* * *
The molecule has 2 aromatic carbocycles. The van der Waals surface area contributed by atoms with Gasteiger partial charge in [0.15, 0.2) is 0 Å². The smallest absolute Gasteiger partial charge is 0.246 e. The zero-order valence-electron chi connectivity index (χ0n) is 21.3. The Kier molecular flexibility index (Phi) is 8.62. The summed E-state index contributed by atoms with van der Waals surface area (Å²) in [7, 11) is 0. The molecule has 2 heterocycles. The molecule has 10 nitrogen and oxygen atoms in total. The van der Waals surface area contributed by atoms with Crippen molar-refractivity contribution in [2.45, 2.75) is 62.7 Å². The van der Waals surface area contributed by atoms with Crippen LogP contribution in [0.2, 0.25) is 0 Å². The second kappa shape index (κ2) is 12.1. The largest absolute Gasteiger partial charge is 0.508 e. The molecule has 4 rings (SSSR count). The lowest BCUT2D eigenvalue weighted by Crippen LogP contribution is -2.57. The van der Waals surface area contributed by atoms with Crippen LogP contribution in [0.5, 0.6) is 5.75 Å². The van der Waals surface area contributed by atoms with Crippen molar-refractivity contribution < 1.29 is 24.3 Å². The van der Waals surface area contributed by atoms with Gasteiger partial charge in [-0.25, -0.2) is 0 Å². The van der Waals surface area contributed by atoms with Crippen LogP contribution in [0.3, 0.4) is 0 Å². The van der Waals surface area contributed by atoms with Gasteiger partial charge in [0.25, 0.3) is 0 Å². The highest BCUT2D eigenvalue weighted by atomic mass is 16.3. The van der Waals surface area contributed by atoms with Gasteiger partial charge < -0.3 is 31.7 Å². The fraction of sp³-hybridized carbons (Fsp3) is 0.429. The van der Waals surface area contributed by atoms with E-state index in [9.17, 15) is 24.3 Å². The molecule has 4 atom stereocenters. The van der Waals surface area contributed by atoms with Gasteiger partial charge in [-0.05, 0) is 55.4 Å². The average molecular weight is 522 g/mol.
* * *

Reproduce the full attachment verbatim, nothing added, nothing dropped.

The molecule has 2 aromatic carbocycles. The van der Waals surface area contributed by atoms with Gasteiger partial charge in [0.15, 0.2) is 0 Å². The smallest absolute Gasteiger partial charge is 0.246 e. The zero-order valence-electron chi connectivity index (χ0n) is 21.3. The Kier molecular flexibility index (Phi) is 8.62. The summed E-state index contributed by atoms with van der Waals surface area (Å²) in [7, 11) is 0. The molecule has 2 heterocycles. The molecule has 10 nitrogen and oxygen atoms in total. The van der Waals surface area contributed by atoms with Crippen molar-refractivity contribution in [2.45, 2.75) is 62.7 Å². The van der Waals surface area contributed by atoms with Crippen LogP contribution in [0.2, 0.25) is 0 Å². The second kappa shape index (κ2) is 12.1. The largest absolute Gasteiger partial charge is 0.508 e. The molecule has 4 rings (SSSR count). The lowest BCUT2D eigenvalue weighted by Crippen LogP contribution is -2.57. The van der Waals surface area contributed by atoms with Crippen LogP contribution in [0.5, 0.6) is 5.75 Å². The van der Waals surface area contributed by atoms with Crippen molar-refractivity contribution < 1.29 is 24.3 Å². The van der Waals surface area contributed by atoms with Gasteiger partial charge in [-0.25, -0.2) is 0 Å². The van der Waals surface area contributed by atoms with Crippen LogP contribution in [0.3, 0.4) is 0 Å². The van der Waals surface area contributed by atoms with Gasteiger partial charge in [0.25, 0.3) is 0 Å². The highest BCUT2D eigenvalue weighted by atomic mass is 16.3. The van der Waals surface area contributed by atoms with Gasteiger partial charge < -0.3 is 31.7 Å². The fraction of sp³-hybridized carbons (Fsp3) is 0.429. The van der Waals surface area contributed by atoms with E-state index in [9.17, 15) is 24.3 Å². The molecule has 4 atom stereocenters. The van der Waals surface area contributed by atoms with Gasteiger partial charge in [-0.05, 0) is 55.4 Å². The average molecular weight is 522 g/mol.